CHANCERY COURT APPLIES INTERNAL AFFAIRS DOCTRINE TO DECLARATORY ACTION FOR INSPECTION RIGHTS SOUGHT UNDER CALIFORNIA LAW

By: Annette E. Becker and Claire Suni

In Juul Labs, Inc. v. Daniel Grove, C.A. No. 2020-0005-JTL (Del. Ch. August 13, 2020), defendant and e-cigarette maker Juul Labs, Inc. (“Juul”) is a privately held Delaware corporation with its principal place of business in California. The Delaware Court of Chancery (the “Court”) granted in part Juul’s motion for declaratory judgment, which sought confirmation that a stockholder seeking inspection rights was limited to rights and remedies under the Delaware General Corporation Law (“DGCL”), and could not apply California law, among other things. The Court held that inspection rights are a matter of internal affairs under the internal affairs doctrine articulated by the Supreme Court, and thus Delaware law applies.

Defendant Daniel Grove (“Grove”) was a stockholder and former employee of Juul. Grove had previously executed a grant agreement and exercise agreement in connection with his Juul stock options, as well as an investor agreement. The agreements provided certain waivers of inspection rights and Delaware forum selection clauses. When Grove later demanded to inspect Juul’s books and records, he did so under a California statute that provides inspection rights for any stockholder of a corporation with its principal executive offices in California, regardless of state of incorporation of such corporation. Grove further indicated that he might sue Juul in California state court to enforce these rights. In response, Juul filed a motion for declaratory judgment in Delaware seeking a declaration that (i) Delaware law (not California law) governs Grove’s request for inspection rights, (ii) Grove had waived his inspection rights under the stock option agreements, (iii) Juul was not obligated to honor Grove’s inspection request as he can only make an inspection request under Section 220 of the DGCL, and (iv) Grove was enjoined from pursuing inspection rights under California law. The parties filed cross motions for judgment on the pleadings.

In reviewing Juul’s motion, the Court stated that “no issue of material fact” may exist in order to enter a judgment on the pleadings. First, the Court found that the grant agreement and exercise agreement did not constitute contractual waivers of Grove’s statutory inspection rights in California. Under Delaware law, there can be no waiver of statutory rights unless the waiver is clearly and affirmatively expressed. The waiver provisions in the grant agreement and exercise agreement were substantively identical, and only addressed inspection rights under Section 220 of the DGCL. They did not reach other information rights, such as those under California law, and thus did not constitute valid waivers of Grove’s rights under California law.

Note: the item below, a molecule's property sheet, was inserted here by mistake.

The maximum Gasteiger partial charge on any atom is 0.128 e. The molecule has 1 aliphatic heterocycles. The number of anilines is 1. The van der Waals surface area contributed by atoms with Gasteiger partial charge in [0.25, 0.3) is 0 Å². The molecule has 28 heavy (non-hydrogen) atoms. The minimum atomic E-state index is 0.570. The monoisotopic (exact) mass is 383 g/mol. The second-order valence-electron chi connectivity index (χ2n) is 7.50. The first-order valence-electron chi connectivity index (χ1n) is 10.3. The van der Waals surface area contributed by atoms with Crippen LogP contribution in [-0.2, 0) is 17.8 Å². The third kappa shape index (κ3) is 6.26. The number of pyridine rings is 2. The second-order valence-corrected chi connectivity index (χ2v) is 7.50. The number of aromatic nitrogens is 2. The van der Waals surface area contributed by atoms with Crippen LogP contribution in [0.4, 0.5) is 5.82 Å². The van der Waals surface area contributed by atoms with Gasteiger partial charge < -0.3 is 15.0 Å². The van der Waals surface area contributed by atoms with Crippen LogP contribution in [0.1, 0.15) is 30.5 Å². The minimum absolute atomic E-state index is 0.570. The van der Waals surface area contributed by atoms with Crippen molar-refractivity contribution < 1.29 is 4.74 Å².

The Court further found that Grove was not bound by the inspection rights waiver provision in the investor agreement. The language in the applicable waiver section applied only to “Holders” as defined in the investor agreement. Grove did not fall within the definition of a Holder, in part because his name was omitted from an exhibit that listed all Holders. As such, the Court determined the waiver provisions in the investor agreement were inapplicable to Grove.

The Court then found that Grove could not pursue inspection rights under California law because the constitutional principles outlined in the internal affairs doctrine, as applied by the Supreme Court of the United States and the Delaware Supreme Court, require that only Delaware law would apply. The internal affairs doctrine articulates the concept that the state of incorporation has authority to regulate a corporation’s internal affairs. Internal affairs are defined as “matters peculiar to the relationship among or between the corporation and its current officers, directors and shareholders.” Further, Delaware Supreme Court precedent has ruled inspection rights to be a core matter of internal corporate affairs. After a lengthy discussion of the California inspection regime and associated constitutional principles, the Court found that Grove could not seek a books and records inspection under California law on this basis.

The Court further found that, under Juul’s certificate of incorporation, any action to enforce Grove’s inspection rights must be brought in the (Delaware) Court. The Court’s decision did not address whether a stockholder can waive inspection rights under Delaware law, because Grove had not yet demanded access to Juul’s books and records under Delaware law.

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